Rep. Calvert Releases FY19 Interior and Environment Funding Bill
Congressman Ken Calvert (CA-42) has released the Fiscal Year 2019 Interior and Environment Appropriations bill. Rep. Calvert serves as the Chairman of the Interior and Environment Appropriations Subcommittee.
“The Interior Subcommittee has made every effort to balance a host of competing needs and provided the Interior Department, EPA and other agencies under our jurisdiction with the resources necessary to carry out their mission,” said Rep. Calvert. “Our bill funds a number of American priorities like our National Park Service, the Smithsonian, Native American programs, efforts to prevent and combat wildfires, and the development an earthquake early warning system for the West Coast. Once again we provide important funding for EPA programs that clean our environment, but do not increase the size of the federal bureaucracy. I appreciate the input of all of our Subcommittee members.”
Fiscal Year 2019 Interior and Environment Appropriations Bill Highlights:
(Provided by the House Appropriations Committee)
Environmental Protection Agency (EPA) – The bill funds EPA at $7.958 billion, $100 million below the fiscal year 2018 level. Within this total, EPA’s regulatory programs are reduced by $228 million below the current level.
The bill also targets additional funding to critical EPA air quality and infrastructure programs, including:
- $100 million for the Diesel Emissions Reduction Act grant program and $55 million for the Targeted AirShed Grant program to reduce air pollution in the nation's areas with the highest levels of ozone and PM2.5 ambient air concentrations;
- A total of $2.6 billion for the Clean Water and Drinking Water State Revolving Loan fund, which states and localities use for water infrastructure projects;
- An increase of $40 million to accelerate the cleanup of Superfund sites to return them to productive use and spur economic development; and
- A total of $75 million for the Water Infrastructure Finance and Innovation Act (WIFIA) program to leverage federal dollars to provide financing for more than $8 billion in water infrastructure projects.
This bill reflects the Administration’s goal to rein in outdated, unnecessary and potentially harmful regulations at the EPA. For example, it includes a full repeal of the economically damaging “Waters of the United States” regulation.
Wildland Firefighting and Prevention – In total, the bill funds wildland firefighting and prevention programs at $3.9 billion, fully funding the 10-year average for wildland fire suppression costs for both the Department of the Interior and the Forest Service, and providing robust additional funding – $500 million– for Forest Service suppression operations. The legislation also includes $655 million for hazardous fuels management, which is $30 million above the fiscal year 2018 level.
U.S. Geological Survey (USGS) – The bill includes $21 million for an earthquake early warning system to help save lives during natural disasters.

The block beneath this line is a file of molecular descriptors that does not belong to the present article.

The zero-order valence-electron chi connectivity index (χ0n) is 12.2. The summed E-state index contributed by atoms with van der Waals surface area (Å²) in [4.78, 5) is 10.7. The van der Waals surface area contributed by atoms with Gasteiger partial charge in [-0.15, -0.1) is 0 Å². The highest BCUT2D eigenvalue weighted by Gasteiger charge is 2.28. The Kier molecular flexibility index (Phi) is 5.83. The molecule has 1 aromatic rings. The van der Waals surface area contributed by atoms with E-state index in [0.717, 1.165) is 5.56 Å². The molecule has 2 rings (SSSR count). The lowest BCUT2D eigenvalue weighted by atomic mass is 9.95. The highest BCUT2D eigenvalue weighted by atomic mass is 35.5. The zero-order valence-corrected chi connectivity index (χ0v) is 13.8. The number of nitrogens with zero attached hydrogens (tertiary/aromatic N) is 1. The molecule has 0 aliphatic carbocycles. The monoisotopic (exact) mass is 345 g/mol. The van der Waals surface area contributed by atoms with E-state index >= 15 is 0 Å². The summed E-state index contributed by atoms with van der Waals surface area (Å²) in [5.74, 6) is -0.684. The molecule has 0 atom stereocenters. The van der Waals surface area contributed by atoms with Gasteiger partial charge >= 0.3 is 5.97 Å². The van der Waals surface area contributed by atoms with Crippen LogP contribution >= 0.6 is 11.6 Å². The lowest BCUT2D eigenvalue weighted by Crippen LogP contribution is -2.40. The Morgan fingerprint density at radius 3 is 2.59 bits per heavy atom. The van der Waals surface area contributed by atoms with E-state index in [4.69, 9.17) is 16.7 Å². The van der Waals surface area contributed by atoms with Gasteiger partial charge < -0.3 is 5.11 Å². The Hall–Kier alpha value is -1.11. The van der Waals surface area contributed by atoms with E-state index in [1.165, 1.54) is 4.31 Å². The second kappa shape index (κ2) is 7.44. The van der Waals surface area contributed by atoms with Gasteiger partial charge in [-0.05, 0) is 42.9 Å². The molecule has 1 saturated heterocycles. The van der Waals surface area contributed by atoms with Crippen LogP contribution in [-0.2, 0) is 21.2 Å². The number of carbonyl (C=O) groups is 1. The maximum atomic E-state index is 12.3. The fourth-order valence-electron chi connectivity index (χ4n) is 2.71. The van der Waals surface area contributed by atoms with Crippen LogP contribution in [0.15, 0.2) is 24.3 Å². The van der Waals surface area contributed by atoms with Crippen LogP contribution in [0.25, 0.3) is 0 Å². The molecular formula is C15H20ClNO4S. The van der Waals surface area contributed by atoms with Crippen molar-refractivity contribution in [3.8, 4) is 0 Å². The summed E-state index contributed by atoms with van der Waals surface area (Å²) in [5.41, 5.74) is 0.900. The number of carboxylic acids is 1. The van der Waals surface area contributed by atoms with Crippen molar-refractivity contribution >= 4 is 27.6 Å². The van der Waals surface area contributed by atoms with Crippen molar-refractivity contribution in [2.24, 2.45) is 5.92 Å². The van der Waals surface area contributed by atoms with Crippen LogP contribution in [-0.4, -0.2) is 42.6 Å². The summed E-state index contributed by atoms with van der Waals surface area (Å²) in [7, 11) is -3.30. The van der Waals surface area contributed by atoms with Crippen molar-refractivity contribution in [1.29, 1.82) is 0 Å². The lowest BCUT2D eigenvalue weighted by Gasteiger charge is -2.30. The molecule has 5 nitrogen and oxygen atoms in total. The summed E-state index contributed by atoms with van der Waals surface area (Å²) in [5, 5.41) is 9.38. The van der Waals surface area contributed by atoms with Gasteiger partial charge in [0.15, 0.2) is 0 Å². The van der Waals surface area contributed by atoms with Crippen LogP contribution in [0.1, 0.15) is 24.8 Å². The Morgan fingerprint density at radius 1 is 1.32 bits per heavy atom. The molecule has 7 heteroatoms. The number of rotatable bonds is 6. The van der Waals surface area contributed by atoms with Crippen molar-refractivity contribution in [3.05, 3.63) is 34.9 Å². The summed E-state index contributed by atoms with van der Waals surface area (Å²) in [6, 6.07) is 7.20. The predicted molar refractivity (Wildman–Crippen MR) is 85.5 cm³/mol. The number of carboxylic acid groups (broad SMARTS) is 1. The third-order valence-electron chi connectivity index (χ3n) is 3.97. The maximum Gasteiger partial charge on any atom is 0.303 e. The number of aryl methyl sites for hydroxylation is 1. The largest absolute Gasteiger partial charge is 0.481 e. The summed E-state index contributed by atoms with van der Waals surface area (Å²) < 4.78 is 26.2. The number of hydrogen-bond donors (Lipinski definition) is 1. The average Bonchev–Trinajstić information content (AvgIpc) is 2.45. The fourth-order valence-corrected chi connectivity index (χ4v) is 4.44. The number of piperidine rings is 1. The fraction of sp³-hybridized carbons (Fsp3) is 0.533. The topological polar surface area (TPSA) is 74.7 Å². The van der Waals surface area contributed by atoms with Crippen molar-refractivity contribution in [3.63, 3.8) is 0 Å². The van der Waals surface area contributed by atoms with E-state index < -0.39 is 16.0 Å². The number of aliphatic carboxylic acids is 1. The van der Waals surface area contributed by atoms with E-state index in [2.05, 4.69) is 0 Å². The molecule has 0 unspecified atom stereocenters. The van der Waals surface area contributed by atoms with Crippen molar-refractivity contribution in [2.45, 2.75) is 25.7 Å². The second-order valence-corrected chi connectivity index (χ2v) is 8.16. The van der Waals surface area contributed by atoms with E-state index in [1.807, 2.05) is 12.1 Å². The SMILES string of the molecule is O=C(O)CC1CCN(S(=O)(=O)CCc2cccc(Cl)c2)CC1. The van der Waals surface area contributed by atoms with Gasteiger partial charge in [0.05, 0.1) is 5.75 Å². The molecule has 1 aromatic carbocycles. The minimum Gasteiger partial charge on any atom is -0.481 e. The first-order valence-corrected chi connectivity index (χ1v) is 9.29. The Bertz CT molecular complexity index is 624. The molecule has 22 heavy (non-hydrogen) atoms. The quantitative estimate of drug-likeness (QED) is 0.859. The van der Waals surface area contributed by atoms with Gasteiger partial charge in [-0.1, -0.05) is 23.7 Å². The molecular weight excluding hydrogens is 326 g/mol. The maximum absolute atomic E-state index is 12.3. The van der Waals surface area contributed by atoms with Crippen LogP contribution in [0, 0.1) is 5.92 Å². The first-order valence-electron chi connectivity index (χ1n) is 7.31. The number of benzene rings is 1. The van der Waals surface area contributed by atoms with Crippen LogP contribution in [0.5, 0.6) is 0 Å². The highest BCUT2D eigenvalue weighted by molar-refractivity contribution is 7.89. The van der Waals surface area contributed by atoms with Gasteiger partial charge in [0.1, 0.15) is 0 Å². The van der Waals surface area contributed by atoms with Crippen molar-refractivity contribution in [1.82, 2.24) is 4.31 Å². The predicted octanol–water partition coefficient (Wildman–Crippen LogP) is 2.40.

Native American Programs – The bill increases the Federal commitment to honoring government-to-government treaty and Trust agreements entered into with American Indians and Alaska Natives. The Indian Health Service is funded at $5.9 billion, $370 million above the fiscal year 2018 level. The Bureaus of Indian Affairs and Indian Education are funded at $3.1 billion, $40 million above the fiscal year 2018 enacted level. Proposed cuts are restored and fixed costs are funded. Increases are provided for staffing newly constructed hospitals; urban health clinics; the Indian Health Care Improvement Fund; road maintenance; police officers and courts; schools and colleges; economic development; and forest management. Contract Support Costs continue to be fully funded.
Federal Payments to Local Communities – The bill provides $500 million for “Payments In Lieu of Taxes” (PILT), $35 million above the budget request. PILT provides funds for local governments in 49 states to help offset losses in property taxes due to nontaxable federal lands within their counties. Without congressional action, many rural communities would face huge budget shortfalls impacting public safety, education, and other local government responsibilities.
National Park Service (NPS) – The legislation includes $3.25 billion for the NPS, an increase of $53 million above the fiscal year 2018 level. Within the total, the bill provides an additional $50 million in funding for park operations. The bill also includes a $175 million increase above fiscal year 2018 levels to address longstanding deferred maintenance needs, including a $40 million increase for maintenance, repair, and rehabilitation projects, and a $135 million increase for deferred maintenance of park service facilities.
U.S. Forest Service – The bill includes $6.1 billion for the Forest Service, of which $3 billion is targeted to wildland fire prevention and suppression. The bill also provides a $19.5 million increase to combat pests, diseases, and invasive species in our Nation’s forests and includes a provision prohibiting the Forest Service or BLM from issuing new closures of public lands to hunting and recreational shooting, except in the case of public safety.
For the text of the draft bill, please visit: